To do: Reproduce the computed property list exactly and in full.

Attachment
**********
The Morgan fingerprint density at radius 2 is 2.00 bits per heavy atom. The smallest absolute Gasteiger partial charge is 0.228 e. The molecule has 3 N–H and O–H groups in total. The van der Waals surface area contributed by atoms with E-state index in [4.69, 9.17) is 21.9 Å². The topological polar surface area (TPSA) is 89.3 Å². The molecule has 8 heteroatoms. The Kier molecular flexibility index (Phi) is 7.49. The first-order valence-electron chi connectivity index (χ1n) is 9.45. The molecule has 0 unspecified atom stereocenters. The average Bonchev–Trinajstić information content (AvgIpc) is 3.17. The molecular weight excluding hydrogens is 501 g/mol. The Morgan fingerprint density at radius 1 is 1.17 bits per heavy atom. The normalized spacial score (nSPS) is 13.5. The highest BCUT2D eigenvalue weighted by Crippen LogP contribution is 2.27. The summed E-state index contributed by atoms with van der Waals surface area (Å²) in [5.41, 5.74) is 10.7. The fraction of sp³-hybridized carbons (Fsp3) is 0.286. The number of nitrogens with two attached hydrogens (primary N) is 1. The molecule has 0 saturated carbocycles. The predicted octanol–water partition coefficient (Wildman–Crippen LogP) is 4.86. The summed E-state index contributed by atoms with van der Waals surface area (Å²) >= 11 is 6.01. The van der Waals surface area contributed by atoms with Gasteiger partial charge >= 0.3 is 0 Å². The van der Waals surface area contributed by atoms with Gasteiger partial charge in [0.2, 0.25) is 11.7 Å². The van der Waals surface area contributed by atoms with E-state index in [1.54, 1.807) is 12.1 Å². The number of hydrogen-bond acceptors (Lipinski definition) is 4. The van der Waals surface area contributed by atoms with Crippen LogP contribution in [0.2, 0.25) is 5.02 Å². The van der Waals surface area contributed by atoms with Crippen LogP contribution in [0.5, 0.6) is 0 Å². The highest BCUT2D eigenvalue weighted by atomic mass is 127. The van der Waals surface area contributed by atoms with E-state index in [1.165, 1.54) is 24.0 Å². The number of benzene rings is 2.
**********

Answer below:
The Morgan fingerprint density at radius 2 is 2.00 bits per heavy atom. The smallest absolute Gasteiger partial charge is 0.228 e. The molecule has 3 N–H and O–H groups in total. The van der Waals surface area contributed by atoms with E-state index in [4.69, 9.17) is 21.9 Å². The topological polar surface area (TPSA) is 89.3 Å². The molecule has 8 heteroatoms. The Kier molecular flexibility index (Phi) is 7.49. The first-order valence-electron chi connectivity index (χ1n) is 9.45. The molecule has 0 unspecified atom stereocenters. The average Bonchev–Trinajstić information content (AvgIpc) is 3.17. The molecular weight excluding hydrogens is 501 g/mol. The Morgan fingerprint density at radius 1 is 1.17 bits per heavy atom. The normalized spacial score (nSPS) is 13.5. The highest BCUT2D eigenvalue weighted by Crippen LogP contribution is 2.27. The summed E-state index contributed by atoms with van der Waals surface area (Å²) in [5.41, 5.74) is 10.7. The fraction of sp³-hybridized carbons (Fsp3) is 0.286. The number of nitrogens with two attached hydrogens (primary N) is 1. The molecule has 0 saturated carbocycles. The predicted octanol–water partition coefficient (Wildman–Crippen LogP) is 4.86. The summed E-state index contributed by atoms with van der Waals surface area (Å²) >= 11 is 6.01. The van der Waals surface area contributed by atoms with Gasteiger partial charge >= 0.3 is 0 Å². The van der Waals surface area contributed by atoms with Gasteiger partial charge in [0.2, 0.25) is 11.7 Å². The van der Waals surface area contributed by atoms with E-state index in [1.54, 1.807) is 12.1 Å². The number of hydrogen-bond acceptors (Lipinski definition) is 4. The van der Waals surface area contributed by atoms with Crippen LogP contribution in [0.2, 0.25) is 5.02 Å². The van der Waals surface area contributed by atoms with Crippen LogP contribution in [0.5, 0.6) is 0 Å². The highest BCUT2D eigenvalue weighted by atomic mass is 127. The van der Waals surface area contributed by atoms with E-state index in [1.165, 1.54) is 24.0 Å². The number of benzene rings is 2.